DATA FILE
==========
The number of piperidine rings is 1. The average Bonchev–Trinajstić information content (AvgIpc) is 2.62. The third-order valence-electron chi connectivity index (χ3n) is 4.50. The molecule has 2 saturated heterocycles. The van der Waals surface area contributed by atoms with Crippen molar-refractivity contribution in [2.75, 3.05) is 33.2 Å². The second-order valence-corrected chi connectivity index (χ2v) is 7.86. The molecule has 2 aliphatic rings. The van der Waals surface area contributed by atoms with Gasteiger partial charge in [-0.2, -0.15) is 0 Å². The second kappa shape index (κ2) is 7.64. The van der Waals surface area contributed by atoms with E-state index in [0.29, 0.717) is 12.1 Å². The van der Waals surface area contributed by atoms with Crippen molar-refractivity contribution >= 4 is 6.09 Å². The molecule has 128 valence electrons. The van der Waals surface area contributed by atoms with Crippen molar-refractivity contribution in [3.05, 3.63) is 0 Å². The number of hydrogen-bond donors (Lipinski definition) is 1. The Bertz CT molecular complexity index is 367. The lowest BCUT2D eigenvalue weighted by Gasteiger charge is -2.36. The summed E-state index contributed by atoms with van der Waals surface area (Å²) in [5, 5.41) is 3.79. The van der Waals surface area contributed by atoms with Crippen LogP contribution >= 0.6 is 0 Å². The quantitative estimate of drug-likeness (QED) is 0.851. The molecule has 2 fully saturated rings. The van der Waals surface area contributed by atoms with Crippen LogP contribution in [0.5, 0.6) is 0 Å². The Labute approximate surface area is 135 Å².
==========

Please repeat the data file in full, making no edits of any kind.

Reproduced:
The number of piperidine rings is 1. The average Bonchev–Trinajstić information content (AvgIpc) is 2.62. The third-order valence-electron chi connectivity index (χ3n) is 4.50. The molecule has 2 saturated heterocycles. The van der Waals surface area contributed by atoms with Crippen molar-refractivity contribution in [2.75, 3.05) is 33.2 Å². The second-order valence-corrected chi connectivity index (χ2v) is 7.86. The molecule has 2 aliphatic rings. The van der Waals surface area contributed by atoms with Gasteiger partial charge in [-0.2, -0.15) is 0 Å². The second kappa shape index (κ2) is 7.64. The van der Waals surface area contributed by atoms with E-state index in [0.29, 0.717) is 12.1 Å². The van der Waals surface area contributed by atoms with Crippen molar-refractivity contribution >= 4 is 6.09 Å². The molecule has 128 valence electrons. The van der Waals surface area contributed by atoms with Crippen molar-refractivity contribution in [3.05, 3.63) is 0 Å². The number of hydrogen-bond donors (Lipinski definition) is 1. The Bertz CT molecular complexity index is 367. The lowest BCUT2D eigenvalue weighted by Gasteiger charge is -2.36. The summed E-state index contributed by atoms with van der Waals surface area (Å²) in [5, 5.41) is 3.79. The van der Waals surface area contributed by atoms with Crippen LogP contribution >= 0.6 is 0 Å². The quantitative estimate of drug-likeness (QED) is 0.851. The molecule has 2 fully saturated rings. The van der Waals surface area contributed by atoms with Crippen LogP contribution in [0.5, 0.6) is 0 Å². The Labute approximate surface area is 135 Å².